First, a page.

A new centre to provide high-level research on the voluntary sector is being set up at the University of Oxford.
The think tank Charity Futures is working with the university’s New College to establish the centre, which will be called the Institute of Charity.
New College said in a statement today that the institute would be tasked with providing high-level academic research on charities, digitising charity records to improve future research and promote the research of charity within universities more generally.
The institute will be based in a purpose-built home on a newly developed part of the college’s site in Oxford city centre.
It is expected that the institute will open in 2022, the college said, and will operate as an independent body, with former Acevo chief executive Sir Stephen Bubb as acting director.
Miles Young, warden of New College, told Third Sector that the college hoped to generate £30m in endowment funds for the institute, which he predicted would generate £1.2m a year.
This £1.2m would cover the cost of administration, staff and research fellowships, Young said.
He said areas of focus would include how charities worked, how the modern charity sector first appeared and how charities were likely to operate in the future.
Young said in a statement: "Charity’s important role in our society is often undervalued, and I believe that one cause of this is that it is surprisingly little studied in universities.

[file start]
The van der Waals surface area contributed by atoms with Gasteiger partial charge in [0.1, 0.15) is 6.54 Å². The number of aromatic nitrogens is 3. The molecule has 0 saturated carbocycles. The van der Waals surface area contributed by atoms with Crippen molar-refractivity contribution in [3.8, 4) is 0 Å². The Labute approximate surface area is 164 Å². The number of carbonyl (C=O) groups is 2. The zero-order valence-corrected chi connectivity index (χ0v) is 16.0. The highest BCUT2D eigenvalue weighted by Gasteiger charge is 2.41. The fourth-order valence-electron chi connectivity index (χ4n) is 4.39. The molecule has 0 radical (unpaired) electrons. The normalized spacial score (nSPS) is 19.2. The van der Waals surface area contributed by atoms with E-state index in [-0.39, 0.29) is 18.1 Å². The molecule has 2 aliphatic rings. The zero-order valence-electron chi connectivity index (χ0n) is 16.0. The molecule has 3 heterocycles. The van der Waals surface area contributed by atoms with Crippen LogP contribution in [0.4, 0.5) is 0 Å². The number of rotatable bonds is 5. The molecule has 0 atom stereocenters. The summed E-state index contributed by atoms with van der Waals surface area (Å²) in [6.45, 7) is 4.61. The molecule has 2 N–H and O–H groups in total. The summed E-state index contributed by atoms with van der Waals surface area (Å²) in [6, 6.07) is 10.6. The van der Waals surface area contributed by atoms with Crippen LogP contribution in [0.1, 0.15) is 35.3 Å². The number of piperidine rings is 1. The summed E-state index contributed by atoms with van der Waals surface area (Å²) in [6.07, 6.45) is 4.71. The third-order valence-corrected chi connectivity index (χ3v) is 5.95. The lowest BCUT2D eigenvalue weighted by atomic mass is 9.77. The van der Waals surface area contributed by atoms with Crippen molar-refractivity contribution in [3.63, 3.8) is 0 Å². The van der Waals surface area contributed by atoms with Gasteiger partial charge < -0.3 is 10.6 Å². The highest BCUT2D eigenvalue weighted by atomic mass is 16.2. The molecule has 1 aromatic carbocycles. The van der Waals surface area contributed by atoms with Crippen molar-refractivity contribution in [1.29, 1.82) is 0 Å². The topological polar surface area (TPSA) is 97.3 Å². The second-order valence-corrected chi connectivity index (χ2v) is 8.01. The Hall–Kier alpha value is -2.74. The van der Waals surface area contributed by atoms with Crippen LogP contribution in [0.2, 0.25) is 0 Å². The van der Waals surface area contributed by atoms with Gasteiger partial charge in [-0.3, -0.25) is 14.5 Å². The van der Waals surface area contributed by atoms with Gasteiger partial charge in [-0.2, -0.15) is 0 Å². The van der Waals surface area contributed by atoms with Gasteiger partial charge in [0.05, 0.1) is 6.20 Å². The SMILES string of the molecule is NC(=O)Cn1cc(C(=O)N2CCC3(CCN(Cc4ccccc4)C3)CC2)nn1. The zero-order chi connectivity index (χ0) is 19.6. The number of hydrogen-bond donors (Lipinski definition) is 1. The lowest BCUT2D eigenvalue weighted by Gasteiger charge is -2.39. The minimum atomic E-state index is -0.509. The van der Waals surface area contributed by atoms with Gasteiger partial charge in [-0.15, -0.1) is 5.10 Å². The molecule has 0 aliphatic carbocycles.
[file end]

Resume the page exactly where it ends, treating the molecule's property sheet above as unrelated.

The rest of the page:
"What particularly attracts us is the opportunity to apply interdisciplinary scholarship to the subject, and in a way that reinforces our own and Oxford’s expertise in subjects as diverse as history and philosophy, politics and economics, law and government."
Bubb, who is also director of Charity Futures and will continue in this role, said: "When there are so many divisions in society, civil society is needed more than ever. And when charities themselves face challenges, research and study of charity is particularly timely.
"Charity Futures was established to look at the long-term future health of the charitable sector in the UK. We were clear from the start that finding a home at a truly excellent academic institution was essential if the mission of providing original and rigorous research was to be met."